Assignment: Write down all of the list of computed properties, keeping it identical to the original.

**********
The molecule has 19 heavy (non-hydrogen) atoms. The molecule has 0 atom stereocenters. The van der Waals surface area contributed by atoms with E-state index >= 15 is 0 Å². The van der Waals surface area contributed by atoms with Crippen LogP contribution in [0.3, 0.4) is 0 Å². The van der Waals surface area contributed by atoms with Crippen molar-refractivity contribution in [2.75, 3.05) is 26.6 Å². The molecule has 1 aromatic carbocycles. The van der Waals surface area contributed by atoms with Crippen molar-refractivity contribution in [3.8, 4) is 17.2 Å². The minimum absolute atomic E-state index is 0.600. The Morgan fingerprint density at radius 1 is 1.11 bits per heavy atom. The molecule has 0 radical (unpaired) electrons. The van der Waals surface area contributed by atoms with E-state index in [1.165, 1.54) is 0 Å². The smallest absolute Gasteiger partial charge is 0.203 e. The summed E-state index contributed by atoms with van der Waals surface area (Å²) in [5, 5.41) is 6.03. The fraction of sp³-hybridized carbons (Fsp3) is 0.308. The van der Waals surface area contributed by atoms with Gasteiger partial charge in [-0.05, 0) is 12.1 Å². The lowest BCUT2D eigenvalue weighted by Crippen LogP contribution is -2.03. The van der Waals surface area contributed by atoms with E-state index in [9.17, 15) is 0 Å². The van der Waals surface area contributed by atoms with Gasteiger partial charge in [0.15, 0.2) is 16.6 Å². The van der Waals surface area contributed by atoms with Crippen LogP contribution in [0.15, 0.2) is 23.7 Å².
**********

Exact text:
The molecule has 19 heavy (non-hydrogen) atoms. The molecule has 0 atom stereocenters. The van der Waals surface area contributed by atoms with E-state index >= 15 is 0 Å². The van der Waals surface area contributed by atoms with Crippen LogP contribution in [0.3, 0.4) is 0 Å². The van der Waals surface area contributed by atoms with Crippen molar-refractivity contribution in [2.75, 3.05) is 26.6 Å². The molecule has 1 aromatic carbocycles. The van der Waals surface area contributed by atoms with Crippen molar-refractivity contribution in [3.8, 4) is 17.2 Å². The minimum absolute atomic E-state index is 0.600. The Morgan fingerprint density at radius 1 is 1.11 bits per heavy atom. The molecule has 0 radical (unpaired) electrons. The van der Waals surface area contributed by atoms with E-state index in [1.165, 1.54) is 0 Å². The smallest absolute Gasteiger partial charge is 0.203 e. The summed E-state index contributed by atoms with van der Waals surface area (Å²) in [5, 5.41) is 6.03. The fraction of sp³-hybridized carbons (Fsp3) is 0.308. The van der Waals surface area contributed by atoms with Gasteiger partial charge in [-0.05, 0) is 12.1 Å². The lowest BCUT2D eigenvalue weighted by Crippen LogP contribution is -2.03. The van der Waals surface area contributed by atoms with E-state index in [9.17, 15) is 0 Å². The van der Waals surface area contributed by atoms with Gasteiger partial charge in [0.15, 0.2) is 16.6 Å². The van der Waals surface area contributed by atoms with Crippen LogP contribution in [0.15, 0.2) is 23.7 Å².